Nostalgic by Nature

His grandmother’s tools have done a great job for nearly 30 years in his care, and they’ve spent their share of rainy spring nights alone in the garden. But before the snow is gone, Doug Oster pulls out the trowel, shovels, edgers, forks and hoes from his toolshed in preparation for the day when the smell of spring fills the air and nostalgia is in full bloom.

I have only one memory of my paternal grandmother. At 6 years old, I stood at the bottom of the stairs looking up as an ambulance crew slowly carried her down on a gurney. At the bottom, she lifted her head, looked right at me, managed a gentle wave and gave a sweet smile that made me think everything would be OK. It wasn’t. That was the last time I saw her.

Years later, I rooted through my parents’ toolshed to resurrect the unused garden tools she shared with my grandfather, who I never had the pleasure of meeting.

I had just bought my first house and at 23 started a torrid affair with gardening that continues today. The tools would follow me through a lifetime of digging, planting and learning the lessons taught exclusively in the garden.

These tools have done a great job for nearly 30 years in my care for one reason: I try my best to take care of them. But even though I’m nostalgic by nature, they’ve spent their share of rainy spring nights alone in the garden.

Before the snow is gone, I get the trowel, shovels, edgers, forks and hoes out of the toolshed in preparation for the day when the smell of spring fills the air.

The handles on these Depression-era tools are made from good-quality ash and might last for a century or longer if the wood is rubbed with boiled linseed oil a couple of times a year. Take an old rag and coat it with the oil and work the oil into all of the wooden parts of the tool. Let it soak in and repeat two or three times. It keeps the handles flexible, hopefully preventing cracking.

But sometimes roots, rocks and other obstructions can get the best of a tool. It’s a sad sound when a handle cracks while trying to pry something out of the ground. Every gardener knows the tool will never be the same after the handle needs to be replaced.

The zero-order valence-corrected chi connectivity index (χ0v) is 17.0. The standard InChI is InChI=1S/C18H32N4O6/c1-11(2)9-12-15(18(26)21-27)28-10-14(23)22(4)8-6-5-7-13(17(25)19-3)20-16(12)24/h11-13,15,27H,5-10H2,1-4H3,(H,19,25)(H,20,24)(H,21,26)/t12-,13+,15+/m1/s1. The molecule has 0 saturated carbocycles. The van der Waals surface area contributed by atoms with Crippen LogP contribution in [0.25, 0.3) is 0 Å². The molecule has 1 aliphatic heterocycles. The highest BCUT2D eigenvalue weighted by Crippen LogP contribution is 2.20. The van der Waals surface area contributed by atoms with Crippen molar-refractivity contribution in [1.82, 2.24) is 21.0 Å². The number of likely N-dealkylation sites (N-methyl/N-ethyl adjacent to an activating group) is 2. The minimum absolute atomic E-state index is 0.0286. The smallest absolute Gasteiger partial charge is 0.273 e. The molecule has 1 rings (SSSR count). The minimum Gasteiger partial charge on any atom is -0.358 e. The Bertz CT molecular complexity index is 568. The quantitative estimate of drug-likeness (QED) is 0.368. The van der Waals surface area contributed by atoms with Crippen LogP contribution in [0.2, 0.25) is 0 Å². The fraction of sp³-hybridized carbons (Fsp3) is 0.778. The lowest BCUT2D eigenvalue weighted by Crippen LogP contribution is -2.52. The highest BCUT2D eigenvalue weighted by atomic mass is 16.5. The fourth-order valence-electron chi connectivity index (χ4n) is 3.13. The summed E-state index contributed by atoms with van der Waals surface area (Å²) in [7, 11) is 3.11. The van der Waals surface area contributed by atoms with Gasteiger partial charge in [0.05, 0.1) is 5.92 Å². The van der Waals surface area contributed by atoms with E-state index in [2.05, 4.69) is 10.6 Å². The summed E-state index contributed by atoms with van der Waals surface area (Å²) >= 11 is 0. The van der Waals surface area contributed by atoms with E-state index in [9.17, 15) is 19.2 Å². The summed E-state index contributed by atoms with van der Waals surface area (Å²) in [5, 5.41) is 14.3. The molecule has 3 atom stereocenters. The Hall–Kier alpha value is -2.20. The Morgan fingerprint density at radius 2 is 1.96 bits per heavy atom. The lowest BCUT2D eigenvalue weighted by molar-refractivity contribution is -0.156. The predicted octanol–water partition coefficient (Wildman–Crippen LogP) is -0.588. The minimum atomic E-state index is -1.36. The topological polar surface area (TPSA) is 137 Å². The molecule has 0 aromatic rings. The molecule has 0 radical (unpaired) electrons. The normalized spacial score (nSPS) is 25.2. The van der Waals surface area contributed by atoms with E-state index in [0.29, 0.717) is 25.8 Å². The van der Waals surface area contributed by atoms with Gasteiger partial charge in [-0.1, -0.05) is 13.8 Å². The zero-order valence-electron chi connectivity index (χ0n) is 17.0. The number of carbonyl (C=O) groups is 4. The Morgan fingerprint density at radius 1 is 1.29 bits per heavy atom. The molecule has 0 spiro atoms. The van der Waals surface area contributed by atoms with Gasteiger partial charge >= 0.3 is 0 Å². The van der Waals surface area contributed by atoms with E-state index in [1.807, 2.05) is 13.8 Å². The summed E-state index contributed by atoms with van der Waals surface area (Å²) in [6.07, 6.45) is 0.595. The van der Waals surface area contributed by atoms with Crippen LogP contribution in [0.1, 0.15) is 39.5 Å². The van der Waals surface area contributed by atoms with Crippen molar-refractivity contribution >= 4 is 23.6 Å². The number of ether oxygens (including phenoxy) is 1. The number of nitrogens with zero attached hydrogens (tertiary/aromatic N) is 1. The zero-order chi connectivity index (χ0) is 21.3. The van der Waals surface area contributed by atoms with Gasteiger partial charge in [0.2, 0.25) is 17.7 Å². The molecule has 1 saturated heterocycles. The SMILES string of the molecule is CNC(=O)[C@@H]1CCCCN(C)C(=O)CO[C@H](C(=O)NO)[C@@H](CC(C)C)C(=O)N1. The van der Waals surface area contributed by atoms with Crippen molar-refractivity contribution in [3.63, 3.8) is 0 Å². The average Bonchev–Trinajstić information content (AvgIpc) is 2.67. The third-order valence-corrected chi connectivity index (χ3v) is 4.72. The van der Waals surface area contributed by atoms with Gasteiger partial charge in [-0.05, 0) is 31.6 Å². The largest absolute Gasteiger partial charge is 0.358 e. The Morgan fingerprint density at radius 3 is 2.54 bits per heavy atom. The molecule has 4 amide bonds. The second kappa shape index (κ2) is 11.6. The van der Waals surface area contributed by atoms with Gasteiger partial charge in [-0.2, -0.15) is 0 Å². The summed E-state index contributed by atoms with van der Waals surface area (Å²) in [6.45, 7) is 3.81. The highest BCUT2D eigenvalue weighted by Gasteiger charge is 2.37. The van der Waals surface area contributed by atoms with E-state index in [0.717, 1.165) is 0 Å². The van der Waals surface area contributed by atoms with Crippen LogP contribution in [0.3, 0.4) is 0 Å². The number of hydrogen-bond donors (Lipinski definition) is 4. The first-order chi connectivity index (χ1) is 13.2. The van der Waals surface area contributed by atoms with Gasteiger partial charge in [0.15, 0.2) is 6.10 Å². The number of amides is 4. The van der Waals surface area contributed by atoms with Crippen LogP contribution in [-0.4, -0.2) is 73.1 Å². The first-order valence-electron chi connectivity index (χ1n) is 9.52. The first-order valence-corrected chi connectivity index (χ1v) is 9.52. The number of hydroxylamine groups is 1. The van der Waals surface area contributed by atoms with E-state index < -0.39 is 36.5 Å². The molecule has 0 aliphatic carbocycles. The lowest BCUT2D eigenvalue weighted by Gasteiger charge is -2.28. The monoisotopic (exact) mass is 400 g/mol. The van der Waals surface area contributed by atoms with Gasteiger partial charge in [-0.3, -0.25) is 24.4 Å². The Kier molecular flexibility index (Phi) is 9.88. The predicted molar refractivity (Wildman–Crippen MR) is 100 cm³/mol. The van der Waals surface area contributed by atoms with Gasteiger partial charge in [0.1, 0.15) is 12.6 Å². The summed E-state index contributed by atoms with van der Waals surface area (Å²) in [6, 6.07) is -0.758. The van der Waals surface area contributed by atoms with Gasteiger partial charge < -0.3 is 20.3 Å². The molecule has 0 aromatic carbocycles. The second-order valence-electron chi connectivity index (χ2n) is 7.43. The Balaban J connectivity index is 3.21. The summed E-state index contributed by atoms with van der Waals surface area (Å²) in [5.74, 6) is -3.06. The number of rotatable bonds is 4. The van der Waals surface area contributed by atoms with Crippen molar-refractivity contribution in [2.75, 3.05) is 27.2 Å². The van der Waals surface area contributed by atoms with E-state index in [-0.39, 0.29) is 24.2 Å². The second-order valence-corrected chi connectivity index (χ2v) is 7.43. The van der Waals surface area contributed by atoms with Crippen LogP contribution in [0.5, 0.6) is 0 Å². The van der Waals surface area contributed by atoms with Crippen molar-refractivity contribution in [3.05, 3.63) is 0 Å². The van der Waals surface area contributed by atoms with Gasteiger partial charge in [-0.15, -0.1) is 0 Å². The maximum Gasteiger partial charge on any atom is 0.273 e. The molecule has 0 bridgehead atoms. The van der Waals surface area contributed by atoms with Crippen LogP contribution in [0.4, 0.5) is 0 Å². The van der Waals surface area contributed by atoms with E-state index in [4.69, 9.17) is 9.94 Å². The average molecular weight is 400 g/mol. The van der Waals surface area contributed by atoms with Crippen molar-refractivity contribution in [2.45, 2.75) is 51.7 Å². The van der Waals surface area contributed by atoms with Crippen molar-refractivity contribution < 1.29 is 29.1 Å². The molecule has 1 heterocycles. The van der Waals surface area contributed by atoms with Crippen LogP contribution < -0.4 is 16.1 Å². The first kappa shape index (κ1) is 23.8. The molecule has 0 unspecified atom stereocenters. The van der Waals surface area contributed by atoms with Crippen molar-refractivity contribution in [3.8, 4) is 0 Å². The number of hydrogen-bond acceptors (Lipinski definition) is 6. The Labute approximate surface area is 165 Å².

That can be quite a chore with rivets over 50 years old. When the handle of my grandfather’s Solid Shank True Temper Lightweight Bantam bit the dust, I pounded, drilled and chiseled the rivets without success.

My kindred spirit and 70-something neighbor Rob Joswiak had the brilliant idea to throw it in his wood burner. The wood was burned out, giving access to the rivets, which were easier to remove. I bought a new handle and kept the shovel going a few more years until it finally succumbed to a large rock in the garden.

The metal parts of the tools need to be cared for, too. A sharp tool will last a lifetime and make garden chores easier. There’s a sharpener that’s been my friend for more than 15 years called AccuSharp. It’s a hand-held sharpener that simply runs over the edge of the blade of a shovel, pruner, hoe or other tool. It’s the easiest way to keep my tools sharp; I hang it in the tool shed and use it when needed. Some gardeners use a metal file to keep their tools sharp. Whatever is used, sharp tools are a must.

A coating of motor oil a couple of times a year on the metal parts helps retard rust.

I actually lost my grandmother’s pruners for two seasons. I couldn’t believe my stupidity and mourned their loss. One summer day when I walked out the kitchen door, her pruners were sitting right in the middle of a tiny patio. I considered it a gift from heaven, and those pruners were retired to be used only for speaking engagements.

Often when showing them to garden groups, I think about the last day I saw my grandmother and dream that she’s still smiling as I honor her old pruners and garden tools.

Doug Oster is the Pittsburgh Post-Gazette’s Backyard Gardener and co-host of the popular radio show The Organic Gardeners every Sunday morning on KDKA 1020 AM. He just released his third book Tomatoes, Garlic Basil. For more information, log on to

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